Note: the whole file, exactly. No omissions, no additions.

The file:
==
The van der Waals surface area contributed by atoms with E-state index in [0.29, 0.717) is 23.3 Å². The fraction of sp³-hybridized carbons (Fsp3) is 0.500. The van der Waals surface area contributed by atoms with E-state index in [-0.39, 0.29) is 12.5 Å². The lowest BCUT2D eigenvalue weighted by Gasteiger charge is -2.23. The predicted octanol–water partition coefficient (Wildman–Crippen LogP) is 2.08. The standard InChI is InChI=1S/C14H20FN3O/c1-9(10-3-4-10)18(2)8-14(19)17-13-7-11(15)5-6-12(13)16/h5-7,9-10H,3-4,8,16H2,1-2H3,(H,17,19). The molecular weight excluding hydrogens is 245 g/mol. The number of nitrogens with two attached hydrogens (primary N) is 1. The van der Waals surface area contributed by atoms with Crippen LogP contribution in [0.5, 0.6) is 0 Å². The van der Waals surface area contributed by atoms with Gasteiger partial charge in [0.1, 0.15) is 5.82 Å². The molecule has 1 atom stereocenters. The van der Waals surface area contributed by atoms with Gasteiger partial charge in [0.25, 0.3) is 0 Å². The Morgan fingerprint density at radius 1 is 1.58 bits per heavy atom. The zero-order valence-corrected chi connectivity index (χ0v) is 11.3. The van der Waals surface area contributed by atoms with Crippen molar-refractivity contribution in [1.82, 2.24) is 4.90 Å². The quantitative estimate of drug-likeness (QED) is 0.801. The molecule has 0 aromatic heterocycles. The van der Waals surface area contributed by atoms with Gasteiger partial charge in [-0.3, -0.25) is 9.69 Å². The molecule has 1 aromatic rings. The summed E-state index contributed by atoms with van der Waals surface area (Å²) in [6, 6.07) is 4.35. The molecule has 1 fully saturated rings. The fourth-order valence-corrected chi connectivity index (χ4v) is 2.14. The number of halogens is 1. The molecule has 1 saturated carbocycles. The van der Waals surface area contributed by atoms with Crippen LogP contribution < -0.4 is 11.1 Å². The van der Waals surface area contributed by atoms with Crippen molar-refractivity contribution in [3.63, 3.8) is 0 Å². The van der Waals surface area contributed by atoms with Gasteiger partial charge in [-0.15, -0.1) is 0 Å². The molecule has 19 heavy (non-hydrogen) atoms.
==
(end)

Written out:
The van der Waals surface area contributed by atoms with E-state index in [0.29, 0.717) is 23.3 Å². The fraction of sp³-hybridized carbons (Fsp3) is 0.500. The van der Waals surface area contributed by atoms with E-state index in [-0.39, 0.29) is 12.5 Å². The lowest BCUT2D eigenvalue weighted by Gasteiger charge is -2.23. The predicted octanol–water partition coefficient (Wildman–Crippen LogP) is 2.08. The standard InChI is InChI=1S/C14H20FN3O/c1-9(10-3-4-10)18(2)8-14(19)17-13-7-11(15)5-6-12(13)16/h5-7,9-10H,3-4,8,16H2,1-2H3,(H,17,19). The molecular weight excluding hydrogens is 245 g/mol. The number of nitrogens with two attached hydrogens (primary N) is 1. The van der Waals surface area contributed by atoms with Crippen LogP contribution in [0.5, 0.6) is 0 Å². The van der Waals surface area contributed by atoms with Gasteiger partial charge in [0.1, 0.15) is 5.82 Å². The molecule has 1 atom stereocenters. The van der Waals surface area contributed by atoms with Gasteiger partial charge in [0.25, 0.3) is 0 Å². The Morgan fingerprint density at radius 1 is 1.58 bits per heavy atom. The zero-order valence-corrected chi connectivity index (χ0v) is 11.3. The van der Waals surface area contributed by atoms with Crippen molar-refractivity contribution in [1.82, 2.24) is 4.90 Å². The quantitative estimate of drug-likeness (QED) is 0.801. The molecule has 0 aromatic heterocycles. The van der Waals surface area contributed by atoms with Gasteiger partial charge in [-0.3, -0.25) is 9.69 Å². The molecule has 1 aromatic rings. The summed E-state index contributed by atoms with van der Waals surface area (Å²) in [6, 6.07) is 4.35. The molecule has 1 fully saturated rings. The fourth-order valence-corrected chi connectivity index (χ4v) is 2.14. The number of halogens is 1. The molecule has 1 saturated carbocycles. The van der Waals surface area contributed by atoms with Crippen LogP contribution < -0.4 is 11.1 Å². The van der Waals surface area contributed by atoms with Crippen molar-refractivity contribution in [3.63, 3.8) is 0 Å². The van der Waals surface area contributed by atoms with Gasteiger partial charge in [-0.15, -0.1) is 0 Å². The molecule has 19 heavy (non-hydrogen) atoms.